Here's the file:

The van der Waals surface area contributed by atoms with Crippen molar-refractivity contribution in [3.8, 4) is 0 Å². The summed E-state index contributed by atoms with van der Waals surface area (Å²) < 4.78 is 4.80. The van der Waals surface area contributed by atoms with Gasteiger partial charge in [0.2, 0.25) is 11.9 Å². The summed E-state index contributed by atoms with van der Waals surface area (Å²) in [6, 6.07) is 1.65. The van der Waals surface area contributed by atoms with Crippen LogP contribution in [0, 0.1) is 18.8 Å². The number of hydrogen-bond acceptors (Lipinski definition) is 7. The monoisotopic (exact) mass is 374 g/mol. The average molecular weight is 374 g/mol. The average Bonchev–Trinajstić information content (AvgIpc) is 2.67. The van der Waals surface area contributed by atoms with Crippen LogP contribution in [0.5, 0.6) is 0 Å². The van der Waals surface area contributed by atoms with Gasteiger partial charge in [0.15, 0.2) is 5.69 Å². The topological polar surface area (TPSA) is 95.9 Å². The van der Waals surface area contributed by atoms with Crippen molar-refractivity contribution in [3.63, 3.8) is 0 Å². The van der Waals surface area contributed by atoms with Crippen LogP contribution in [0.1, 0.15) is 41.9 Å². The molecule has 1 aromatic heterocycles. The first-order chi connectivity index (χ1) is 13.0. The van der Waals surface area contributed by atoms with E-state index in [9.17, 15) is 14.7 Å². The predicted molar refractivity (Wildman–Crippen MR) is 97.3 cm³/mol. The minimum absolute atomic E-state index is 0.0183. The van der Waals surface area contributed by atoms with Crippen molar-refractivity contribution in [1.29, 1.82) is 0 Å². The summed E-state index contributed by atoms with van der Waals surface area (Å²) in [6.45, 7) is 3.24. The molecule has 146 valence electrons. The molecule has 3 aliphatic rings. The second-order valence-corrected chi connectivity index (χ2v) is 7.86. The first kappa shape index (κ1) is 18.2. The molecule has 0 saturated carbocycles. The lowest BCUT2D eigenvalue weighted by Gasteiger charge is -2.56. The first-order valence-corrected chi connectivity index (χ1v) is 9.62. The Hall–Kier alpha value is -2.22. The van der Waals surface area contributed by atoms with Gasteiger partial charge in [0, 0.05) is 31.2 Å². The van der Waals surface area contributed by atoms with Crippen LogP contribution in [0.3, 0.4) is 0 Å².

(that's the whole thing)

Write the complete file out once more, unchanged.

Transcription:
The van der Waals surface area contributed by atoms with Crippen molar-refractivity contribution in [3.8, 4) is 0 Å². The summed E-state index contributed by atoms with van der Waals surface area (Å²) < 4.78 is 4.80. The van der Waals surface area contributed by atoms with Gasteiger partial charge in [0.2, 0.25) is 11.9 Å². The summed E-state index contributed by atoms with van der Waals surface area (Å²) in [6, 6.07) is 1.65. The van der Waals surface area contributed by atoms with Crippen LogP contribution in [0, 0.1) is 18.8 Å². The number of hydrogen-bond acceptors (Lipinski definition) is 7. The monoisotopic (exact) mass is 374 g/mol. The average molecular weight is 374 g/mol. The average Bonchev–Trinajstić information content (AvgIpc) is 2.67. The van der Waals surface area contributed by atoms with Crippen LogP contribution in [0.5, 0.6) is 0 Å². The van der Waals surface area contributed by atoms with Gasteiger partial charge in [0.15, 0.2) is 5.69 Å². The topological polar surface area (TPSA) is 95.9 Å². The van der Waals surface area contributed by atoms with Crippen molar-refractivity contribution in [3.63, 3.8) is 0 Å². The van der Waals surface area contributed by atoms with Crippen LogP contribution in [0.1, 0.15) is 41.9 Å². The molecule has 1 aromatic heterocycles. The first-order chi connectivity index (χ1) is 13.0. The van der Waals surface area contributed by atoms with E-state index in [9.17, 15) is 14.7 Å². The predicted molar refractivity (Wildman–Crippen MR) is 97.3 cm³/mol. The minimum absolute atomic E-state index is 0.0183. The van der Waals surface area contributed by atoms with Crippen molar-refractivity contribution in [1.29, 1.82) is 0 Å². The summed E-state index contributed by atoms with van der Waals surface area (Å²) in [6.45, 7) is 3.24. The molecule has 146 valence electrons. The molecule has 3 aliphatic rings. The second-order valence-corrected chi connectivity index (χ2v) is 7.86. The first kappa shape index (κ1) is 18.2. The molecule has 0 saturated carbocycles. The lowest BCUT2D eigenvalue weighted by Gasteiger charge is -2.56. The first-order valence-corrected chi connectivity index (χ1v) is 9.62. The Hall–Kier alpha value is -2.22. The van der Waals surface area contributed by atoms with Gasteiger partial charge in [0, 0.05) is 31.2 Å². The van der Waals surface area contributed by atoms with Crippen LogP contribution in [0.3, 0.4) is 0 Å².